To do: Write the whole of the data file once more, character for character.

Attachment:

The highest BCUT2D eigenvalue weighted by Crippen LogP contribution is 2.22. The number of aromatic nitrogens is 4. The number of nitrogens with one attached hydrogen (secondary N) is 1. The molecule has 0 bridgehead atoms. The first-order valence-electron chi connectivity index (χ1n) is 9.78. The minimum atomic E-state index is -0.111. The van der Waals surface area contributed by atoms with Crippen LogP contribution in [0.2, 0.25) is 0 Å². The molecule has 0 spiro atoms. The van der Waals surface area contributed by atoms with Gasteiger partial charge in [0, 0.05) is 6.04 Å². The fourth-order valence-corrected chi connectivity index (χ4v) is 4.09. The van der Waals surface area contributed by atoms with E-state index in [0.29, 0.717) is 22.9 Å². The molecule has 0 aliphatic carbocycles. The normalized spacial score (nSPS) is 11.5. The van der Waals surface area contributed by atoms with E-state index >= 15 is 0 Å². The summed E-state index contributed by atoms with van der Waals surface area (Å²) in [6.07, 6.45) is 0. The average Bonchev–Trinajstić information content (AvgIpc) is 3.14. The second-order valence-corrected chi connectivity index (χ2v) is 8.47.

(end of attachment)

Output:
The highest BCUT2D eigenvalue weighted by Crippen LogP contribution is 2.22. The number of aromatic nitrogens is 4. The number of nitrogens with one attached hydrogen (secondary N) is 1. The molecule has 0 bridgehead atoms. The first-order valence-electron chi connectivity index (χ1n) is 9.78. The minimum atomic E-state index is -0.111. The van der Waals surface area contributed by atoms with Crippen LogP contribution in [0.2, 0.25) is 0 Å². The molecule has 0 spiro atoms. The van der Waals surface area contributed by atoms with Gasteiger partial charge in [0, 0.05) is 6.04 Å². The fourth-order valence-corrected chi connectivity index (χ4v) is 4.09. The van der Waals surface area contributed by atoms with E-state index in [0.29, 0.717) is 22.9 Å². The molecule has 0 aliphatic carbocycles. The normalized spacial score (nSPS) is 11.5. The van der Waals surface area contributed by atoms with E-state index >= 15 is 0 Å². The summed E-state index contributed by atoms with van der Waals surface area (Å²) in [6.07, 6.45) is 0. The average Bonchev–Trinajstić information content (AvgIpc) is 3.14. The second-order valence-corrected chi connectivity index (χ2v) is 8.47.